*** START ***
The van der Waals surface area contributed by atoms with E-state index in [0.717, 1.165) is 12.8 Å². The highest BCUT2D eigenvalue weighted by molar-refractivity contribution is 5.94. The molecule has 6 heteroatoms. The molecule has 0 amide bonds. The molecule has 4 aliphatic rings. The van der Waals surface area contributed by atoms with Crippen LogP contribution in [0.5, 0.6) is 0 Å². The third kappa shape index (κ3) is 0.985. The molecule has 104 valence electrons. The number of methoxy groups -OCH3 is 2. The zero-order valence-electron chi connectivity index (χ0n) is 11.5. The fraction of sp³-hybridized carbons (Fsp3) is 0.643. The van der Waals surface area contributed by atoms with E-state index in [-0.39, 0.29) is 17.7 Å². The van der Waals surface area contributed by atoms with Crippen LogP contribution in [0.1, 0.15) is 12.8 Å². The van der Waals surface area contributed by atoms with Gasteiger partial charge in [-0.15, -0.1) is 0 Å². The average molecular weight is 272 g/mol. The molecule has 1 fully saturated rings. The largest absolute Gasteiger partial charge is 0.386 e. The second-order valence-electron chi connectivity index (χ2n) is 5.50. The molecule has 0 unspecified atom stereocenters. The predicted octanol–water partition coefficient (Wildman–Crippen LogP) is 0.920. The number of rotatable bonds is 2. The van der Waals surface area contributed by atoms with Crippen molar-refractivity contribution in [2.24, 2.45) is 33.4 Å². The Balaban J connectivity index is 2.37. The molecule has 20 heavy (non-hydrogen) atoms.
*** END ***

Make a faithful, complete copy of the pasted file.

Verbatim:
The van der Waals surface area contributed by atoms with E-state index in [0.717, 1.165) is 12.8 Å². The highest BCUT2D eigenvalue weighted by molar-refractivity contribution is 5.94. The molecule has 6 heteroatoms. The molecule has 0 amide bonds. The molecule has 4 aliphatic rings. The van der Waals surface area contributed by atoms with Crippen LogP contribution in [0.5, 0.6) is 0 Å². The third kappa shape index (κ3) is 0.985. The molecule has 104 valence electrons. The number of methoxy groups -OCH3 is 2. The zero-order valence-electron chi connectivity index (χ0n) is 11.5. The fraction of sp³-hybridized carbons (Fsp3) is 0.643. The van der Waals surface area contributed by atoms with E-state index in [-0.39, 0.29) is 17.7 Å². The van der Waals surface area contributed by atoms with Crippen LogP contribution in [0.1, 0.15) is 12.8 Å². The van der Waals surface area contributed by atoms with Gasteiger partial charge in [-0.15, -0.1) is 0 Å². The average molecular weight is 272 g/mol. The molecule has 1 fully saturated rings. The largest absolute Gasteiger partial charge is 0.386 e. The second-order valence-electron chi connectivity index (χ2n) is 5.50. The molecule has 0 unspecified atom stereocenters. The predicted octanol–water partition coefficient (Wildman–Crippen LogP) is 0.920. The number of rotatable bonds is 2. The van der Waals surface area contributed by atoms with Crippen molar-refractivity contribution in [2.24, 2.45) is 33.4 Å². The Balaban J connectivity index is 2.37. The molecule has 20 heavy (non-hydrogen) atoms.